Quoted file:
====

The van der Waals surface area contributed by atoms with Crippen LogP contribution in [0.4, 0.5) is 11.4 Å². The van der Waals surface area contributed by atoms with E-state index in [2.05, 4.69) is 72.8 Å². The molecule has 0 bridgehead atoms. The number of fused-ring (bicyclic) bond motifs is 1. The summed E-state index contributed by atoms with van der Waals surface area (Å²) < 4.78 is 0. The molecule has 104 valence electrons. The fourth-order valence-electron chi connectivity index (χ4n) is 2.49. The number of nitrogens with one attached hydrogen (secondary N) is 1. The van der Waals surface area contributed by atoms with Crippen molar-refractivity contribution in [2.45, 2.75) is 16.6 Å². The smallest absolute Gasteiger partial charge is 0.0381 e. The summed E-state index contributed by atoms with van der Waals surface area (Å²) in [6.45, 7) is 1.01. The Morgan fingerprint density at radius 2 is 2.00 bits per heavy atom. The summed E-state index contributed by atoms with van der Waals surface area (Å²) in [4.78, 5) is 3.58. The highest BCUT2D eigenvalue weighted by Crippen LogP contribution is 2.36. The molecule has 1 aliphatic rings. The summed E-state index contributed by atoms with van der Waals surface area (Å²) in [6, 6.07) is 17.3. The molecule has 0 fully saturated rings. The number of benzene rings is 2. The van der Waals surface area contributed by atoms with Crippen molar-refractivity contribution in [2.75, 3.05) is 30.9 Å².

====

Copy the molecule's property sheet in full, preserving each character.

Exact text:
The van der Waals surface area contributed by atoms with Crippen LogP contribution in [0.4, 0.5) is 11.4 Å². The van der Waals surface area contributed by atoms with E-state index in [2.05, 4.69) is 72.8 Å². The molecule has 0 bridgehead atoms. The number of fused-ring (bicyclic) bond motifs is 1. The summed E-state index contributed by atoms with van der Waals surface area (Å²) < 4.78 is 0. The molecule has 104 valence electrons. The fourth-order valence-electron chi connectivity index (χ4n) is 2.49. The number of nitrogens with one attached hydrogen (secondary N) is 1. The van der Waals surface area contributed by atoms with Crippen molar-refractivity contribution in [2.45, 2.75) is 16.6 Å². The smallest absolute Gasteiger partial charge is 0.0381 e. The summed E-state index contributed by atoms with van der Waals surface area (Å²) in [6.45, 7) is 1.01. The Morgan fingerprint density at radius 2 is 2.00 bits per heavy atom. The summed E-state index contributed by atoms with van der Waals surface area (Å²) in [4.78, 5) is 3.58. The highest BCUT2D eigenvalue weighted by Crippen LogP contribution is 2.36. The molecule has 1 aliphatic rings. The summed E-state index contributed by atoms with van der Waals surface area (Å²) in [6, 6.07) is 17.3. The molecule has 0 fully saturated rings. The number of benzene rings is 2. The van der Waals surface area contributed by atoms with Crippen molar-refractivity contribution in [2.75, 3.05) is 30.9 Å².